Place Your Bids!

This year’s online auction is well underway, so, if you don’t already follow Operation Migration’s Facebook page, it’s time to click FB_like

The auction will run until NOON, Central time on Saturday, October 7th.

The minimum bid amount listed on each item in no way reflects the fair market value of that item. Instead, the minimum bid amount was established to cover postage/packaging costs within North America.

To place a bid, just leave a comment on the photo of the item you are bidding on, including the amount of your bid. If you are outbid, you may increase your bid by posting your new bid in another comment.

At the conclusion of the auction, you will be contacted for payment information and, upon receipt of payment, your item will be sent to you. Happy bidding!

ALL funds raised will go to support Operation Migration their work with Whooping cranes in 2017. Here’s just a few of the items available! 

Photography Contest Winner!

Congratulations to Natalie Jens!

Natalie and several others took part in our first-ever Nature Photography Workshop, which was offered at the recent Whooping Crane Festival in and around Princeton, Wisconsin.

We invited all participants to submit their favorite photo from Sunday’s outing with instructor David Heritsch. Our Board was tasked with selecting their favorite and the one with the most votes was Natalie’s fantastic image showing a Green frog (Rana clamitans). 

Natalie will receive an Amazon.com gift-card with $100 loaded onto it. 

Here is Natalie’s winning photo!

Green Frog – Rana clamitans by Natalie Jens. (click photo to enlarge)

And here’s a bit more about Natalie: I am 14 years old and started High School this Fall in Beaver Dam. I live on the lake in Beaver Dam and I think living on the lake was a big part of becoming interested in photography. We have beautiful sunsets, pelicans and herons right in our backyard. I love taking pictures!!! The photography class you offered really helped me better understand a lot of the elements that can make a big difference when taking pictures. I’m so thankful to have won the photo contest.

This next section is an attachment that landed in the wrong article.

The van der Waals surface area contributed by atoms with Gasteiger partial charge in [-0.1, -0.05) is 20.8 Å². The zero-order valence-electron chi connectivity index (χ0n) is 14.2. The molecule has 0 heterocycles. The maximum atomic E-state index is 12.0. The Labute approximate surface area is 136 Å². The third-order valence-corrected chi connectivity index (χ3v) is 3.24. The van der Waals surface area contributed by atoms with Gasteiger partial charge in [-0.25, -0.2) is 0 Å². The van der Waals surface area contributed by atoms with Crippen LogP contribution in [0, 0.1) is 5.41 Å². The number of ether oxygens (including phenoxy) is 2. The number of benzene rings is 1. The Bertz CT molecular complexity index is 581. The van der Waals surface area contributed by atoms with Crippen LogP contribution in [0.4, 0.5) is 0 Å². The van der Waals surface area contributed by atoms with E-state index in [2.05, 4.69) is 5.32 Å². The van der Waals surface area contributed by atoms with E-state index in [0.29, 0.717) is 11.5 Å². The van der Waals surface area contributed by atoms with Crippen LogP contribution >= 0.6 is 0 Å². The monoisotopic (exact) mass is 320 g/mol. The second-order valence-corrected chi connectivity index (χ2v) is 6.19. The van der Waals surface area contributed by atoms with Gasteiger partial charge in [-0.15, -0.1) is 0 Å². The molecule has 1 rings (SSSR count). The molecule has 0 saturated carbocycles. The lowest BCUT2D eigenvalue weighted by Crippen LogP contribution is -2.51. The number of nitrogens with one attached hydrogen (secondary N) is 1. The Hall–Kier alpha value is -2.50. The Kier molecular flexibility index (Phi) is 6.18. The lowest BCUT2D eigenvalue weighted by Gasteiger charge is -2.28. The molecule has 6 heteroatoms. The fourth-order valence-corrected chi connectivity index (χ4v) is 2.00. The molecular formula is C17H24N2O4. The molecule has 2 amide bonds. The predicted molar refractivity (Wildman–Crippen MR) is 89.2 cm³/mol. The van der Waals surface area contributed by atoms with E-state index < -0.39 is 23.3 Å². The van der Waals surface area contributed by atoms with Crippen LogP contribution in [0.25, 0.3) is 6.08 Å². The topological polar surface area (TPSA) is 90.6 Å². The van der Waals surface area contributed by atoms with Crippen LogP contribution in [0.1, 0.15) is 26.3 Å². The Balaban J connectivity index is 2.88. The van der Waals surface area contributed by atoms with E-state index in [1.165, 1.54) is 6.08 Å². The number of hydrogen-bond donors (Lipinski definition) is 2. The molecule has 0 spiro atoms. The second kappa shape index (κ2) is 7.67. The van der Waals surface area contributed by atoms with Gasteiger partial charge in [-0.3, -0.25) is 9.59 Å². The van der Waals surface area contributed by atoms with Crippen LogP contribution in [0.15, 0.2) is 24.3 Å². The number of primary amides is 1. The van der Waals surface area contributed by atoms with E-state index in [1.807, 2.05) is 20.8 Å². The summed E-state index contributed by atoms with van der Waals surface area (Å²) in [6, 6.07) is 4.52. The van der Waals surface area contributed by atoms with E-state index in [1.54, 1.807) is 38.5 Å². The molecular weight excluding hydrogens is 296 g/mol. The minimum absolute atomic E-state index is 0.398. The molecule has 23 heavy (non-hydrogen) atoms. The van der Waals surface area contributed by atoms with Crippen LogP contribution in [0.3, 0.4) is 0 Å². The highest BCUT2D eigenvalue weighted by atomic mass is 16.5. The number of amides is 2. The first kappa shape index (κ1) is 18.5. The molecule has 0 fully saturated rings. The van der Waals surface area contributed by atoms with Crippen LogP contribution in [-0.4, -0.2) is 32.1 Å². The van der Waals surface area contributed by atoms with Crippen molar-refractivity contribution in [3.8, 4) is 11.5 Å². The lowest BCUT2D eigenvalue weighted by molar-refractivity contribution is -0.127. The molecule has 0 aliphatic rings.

I joined the golf team this fall (having never golfed in my life) and really enjoy it but my favorite sport is basketball. My Beaver Dam team has won the Division 2 State Championship in grades 6, 7 and 8. I was honored to be selected to the all tournament team each of those years. 

Thanks again for offering such a great opportunity. The class was fun and informative, everyone in the class was great and the instructor was fantastic!!! I hope you do it again next year – I’ll be there 😉

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Whooping Crane #24-17

I have a little over an hour’s drive to reach the wetland in Dodge County where this young Parent-reared whooper was released last Wednesday. 

Since his release near the adult female number 66-15, I have seen him three times. The rest of the time I spend listening to beeps on a handheld receiver that detects his VHF transmitter on his leg. 

Two of my three sightings have been watching him fly and for a crane raised in captivity, he does pretty well. The third visual was yesterday when I arrived just before 7am. 

I parked on a hill, which gives a decent view of most of the wetland.

I could tell by the beeps he was still there and by the lack of beeps that the adult female had already left for the day. 

Through binoculars, I watched as the Sandhills began leaving in pairs and groups of there’s – no doubt Mom, Dad and a young-of-year chick… wait! A flash of white with that trio!

Sure enough it appeared that #24-17 had roosted near a family group of Sandhills cranes. I watched as he flapped and lifted off to fly a circuit over the marsh behind the Sandhills and wondered if he would attempt to follow them to a nearby field to spend the day foraging. 

While the trio veered to the north and then west, my little guy settled back into the marsh;  perhaps not quite confident in his flying abilities just yet to venture away from the safety of the water.

Maybe tomorrow…

** Addendum – Two days after writing this post, this young male Whooping crane did indeed fly out of the marsh to spend the day foraging with a Sandhill pair. He flies about a mile to a nearby alfalfa field and returns to the safety of the marsh at night. He has not been spotted with the female Whooping crane yet.

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The Rule of Three

According to Wikipedia, “the Rule of Three is a writing principle that suggests that events or characters introduced in threes are more humorous, satisfying, or effective in execution of the story and engaging the reader.”

 

Take humor. You never hear that a cow and a chicken walked into a bar. There’s nothing funny about that. It’s always a cow, a chicken, and a horse.

 

And then there’s the concept of satisfying. Are you satisfied with a meal of just meat and vegetables? Of course not – if you don’t get a starch, you’re obviously on a diet!